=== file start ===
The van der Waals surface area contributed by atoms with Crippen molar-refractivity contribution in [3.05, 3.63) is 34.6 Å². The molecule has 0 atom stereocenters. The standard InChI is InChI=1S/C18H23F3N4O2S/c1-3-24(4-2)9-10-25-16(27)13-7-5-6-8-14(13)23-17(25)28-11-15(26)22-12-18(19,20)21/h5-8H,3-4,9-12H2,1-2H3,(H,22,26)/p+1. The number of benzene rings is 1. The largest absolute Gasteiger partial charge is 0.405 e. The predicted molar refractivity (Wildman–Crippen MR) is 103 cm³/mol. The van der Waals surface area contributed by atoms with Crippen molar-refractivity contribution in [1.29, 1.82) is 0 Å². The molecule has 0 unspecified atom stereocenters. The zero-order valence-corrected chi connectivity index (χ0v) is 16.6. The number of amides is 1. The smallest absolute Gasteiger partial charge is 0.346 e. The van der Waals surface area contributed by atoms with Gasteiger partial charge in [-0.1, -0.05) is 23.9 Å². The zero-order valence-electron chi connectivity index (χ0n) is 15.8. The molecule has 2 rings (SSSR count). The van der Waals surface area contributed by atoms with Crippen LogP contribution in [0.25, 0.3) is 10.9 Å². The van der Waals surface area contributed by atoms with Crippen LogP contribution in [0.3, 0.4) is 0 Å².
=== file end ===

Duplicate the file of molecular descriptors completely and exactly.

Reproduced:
The van der Waals surface area contributed by atoms with Crippen molar-refractivity contribution in [3.05, 3.63) is 34.6 Å². The molecule has 0 atom stereocenters. The standard InChI is InChI=1S/C18H23F3N4O2S/c1-3-24(4-2)9-10-25-16(27)13-7-5-6-8-14(13)23-17(25)28-11-15(26)22-12-18(19,20)21/h5-8H,3-4,9-12H2,1-2H3,(H,22,26)/p+1. The number of benzene rings is 1. The largest absolute Gasteiger partial charge is 0.405 e. The predicted molar refractivity (Wildman–Crippen MR) is 103 cm³/mol. The van der Waals surface area contributed by atoms with Crippen molar-refractivity contribution in [1.29, 1.82) is 0 Å². The molecule has 0 unspecified atom stereocenters. The zero-order valence-corrected chi connectivity index (χ0v) is 16.6. The number of amides is 1. The smallest absolute Gasteiger partial charge is 0.346 e. The van der Waals surface area contributed by atoms with Gasteiger partial charge in [-0.1, -0.05) is 23.9 Å². The zero-order valence-electron chi connectivity index (χ0n) is 15.8. The molecule has 2 rings (SSSR count). The van der Waals surface area contributed by atoms with Crippen LogP contribution in [0.25, 0.3) is 10.9 Å². The van der Waals surface area contributed by atoms with Crippen LogP contribution in [0.3, 0.4) is 0 Å².